22 June 2016 /
A potential Brexit has been a part of our thinking on the UK economy since before the referendum was formally announced in late February. With the results of the referendum imminent, we don’t intend to wade into public debate today. Rather, we wanted to share our thinking on portfolio positioning to address the risks and opportunities the event poses. We initially moved to an underweight position in UK equities in January, with uncertainty regarding Britain’s future in the EU an unwelcome additional concern that compounded the already undesirable profile of the UK equity market, with its high concentration of commodity producing companies and overall sluggish earnings growth. Since the announcement of the referendum we have seen fears over the UK’s current account and fiscal deficits amplified and this has led to increased volatility, particularly in sterling’s exchange rate.
This volatility has been particularly pronounced over recent days, as polls have suggested that ‘Leave’ may be edging into the lead as the race nears its conclusion. Like most, we have followed the polls closely, as well as betting markets, with the latter reflecting a much stronger likelihood of ‘Remain’ winning, although these markets have also tightened considerably over the last few days. Overall though, despite much internal debate regarding the issue, we do not purport to have any special insight that will help us to predict the outcome. As such, we have prioritised ensuring our portfolios are robust and positioned properly for either outcome.
In common with most risk events, and in particular with a binary event such as the EU referendum, the first line of defence is to ensure portfolios are properly diversified. This means holding a range of assets, well-diversified by sector and geographic exposure. Stylistically, we have blended higher risk equity that is expected to deliver growth over the longer term, with holdings in companies with more robust earnings and less volatile share prices, which have tended to behave relatively defensively during periods of market stress. Apart from this general diversification, we did take specific steps, as outlined above, to reduce portfolio equity exposure to the UK economy.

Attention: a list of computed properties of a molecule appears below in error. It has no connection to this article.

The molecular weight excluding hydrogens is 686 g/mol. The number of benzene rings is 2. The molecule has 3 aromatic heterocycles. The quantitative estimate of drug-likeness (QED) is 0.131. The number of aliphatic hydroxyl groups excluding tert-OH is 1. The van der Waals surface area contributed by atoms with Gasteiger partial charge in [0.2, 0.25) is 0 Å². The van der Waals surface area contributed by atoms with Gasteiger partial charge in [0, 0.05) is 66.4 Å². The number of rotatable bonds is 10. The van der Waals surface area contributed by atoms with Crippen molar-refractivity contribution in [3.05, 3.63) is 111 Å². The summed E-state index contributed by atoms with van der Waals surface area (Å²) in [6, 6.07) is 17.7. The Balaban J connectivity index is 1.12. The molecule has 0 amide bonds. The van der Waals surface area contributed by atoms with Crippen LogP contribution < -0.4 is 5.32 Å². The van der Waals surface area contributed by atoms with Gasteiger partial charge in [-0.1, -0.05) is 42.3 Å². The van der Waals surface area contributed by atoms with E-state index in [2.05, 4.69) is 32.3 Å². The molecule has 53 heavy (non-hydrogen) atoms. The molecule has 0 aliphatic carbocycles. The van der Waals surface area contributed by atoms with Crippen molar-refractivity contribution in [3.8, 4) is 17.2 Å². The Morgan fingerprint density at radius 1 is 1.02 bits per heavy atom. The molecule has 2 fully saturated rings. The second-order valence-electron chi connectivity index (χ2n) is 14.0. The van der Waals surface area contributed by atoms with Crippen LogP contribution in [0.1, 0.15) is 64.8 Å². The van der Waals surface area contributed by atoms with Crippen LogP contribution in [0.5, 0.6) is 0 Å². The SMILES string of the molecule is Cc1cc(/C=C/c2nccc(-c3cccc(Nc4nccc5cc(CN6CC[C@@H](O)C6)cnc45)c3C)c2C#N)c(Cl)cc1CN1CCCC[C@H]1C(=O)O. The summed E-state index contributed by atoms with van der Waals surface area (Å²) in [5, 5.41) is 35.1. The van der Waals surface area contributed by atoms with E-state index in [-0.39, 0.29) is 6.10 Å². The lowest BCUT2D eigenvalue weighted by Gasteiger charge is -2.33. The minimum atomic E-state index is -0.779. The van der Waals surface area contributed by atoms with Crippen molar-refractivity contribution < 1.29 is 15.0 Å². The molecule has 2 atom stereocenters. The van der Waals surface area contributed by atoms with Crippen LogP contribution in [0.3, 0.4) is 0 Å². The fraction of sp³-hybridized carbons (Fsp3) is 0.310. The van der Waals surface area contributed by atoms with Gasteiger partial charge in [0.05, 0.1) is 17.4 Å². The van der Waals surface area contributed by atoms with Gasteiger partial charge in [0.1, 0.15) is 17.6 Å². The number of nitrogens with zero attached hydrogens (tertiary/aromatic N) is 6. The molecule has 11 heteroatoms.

The currency exposure of our portfolios has also been widely discussed, especially with the performance of sterling being subject to the vagaries of the latest trend in opinion polls. With little clear evidence that one side or another will prevail we have had to consider where the greatest risks to portfolios lie, as well as trying not to introduce new ones with any pre-emptive measures. As we write sterling is revisiting some of its low levels from earlier in the year, but these are not dramatically low by historical standards. A ‘Leave’ vote would certainly weaken sterling further, while a ‘Remain’ vote would see some of this lost ground recovered. For sterling denominated portfolios we are not intending to gamble on a particular outcome and have ensured sterling is towards the lower end of its guideline limits. We also take comfort from our high cash levels and reduced exposure to global equity markets. For portfolios denominated in US Dollars and Euros, our underweight view on the UK equity market results in relatively low overall sterling exposure.
While not being able to position portfolios to benefit from every scenario, we have sought to introduce sufficient defensiveness in case of a short term negative impact of a Brexit result, while retaining exposure to assets that could benefit substantially in the event of a relief rally.
Our broader view of the macroeconomic picture beyond the UK is that public equity markets are likely to produce returns at the lower end of their historical range over the medium term. With equity valuations above average levels and a range of geopolitical risks aside from the Brexit question, we believe it has been appropriate to be positioned underweight equities generally. We used the equity rally from oversold levels earlier in the year to reduce equity risk and increase cash levels, while also improving the defensiveness of our equity positons with allocations to companies with more robust earnings and less volatile share prices. This year we have also added inflation-linked government bonds, which offered an attractive entry point for inflation protected securities, combined with the generally defensive characteristics of government bonds. The elevated cash levels will help us withstand any drawdowns in equity markets, while giving us the opportunity to add to positions at lower levels in the event of a Brexit-related sell-off. If ‘Remain’ wins we would expect to see a relief rally in sterling and our higher risk equity positions, and perhaps also in the European equity market more broadly, which is one of our favoured equity regions.
With these thoughts in mind, we feel we are surely able to adjust to the result being one way or the other. In conclusion, we approach the referendum as highly interested observers; with a balanced view and a robust approach to the positioning of our portfolios.
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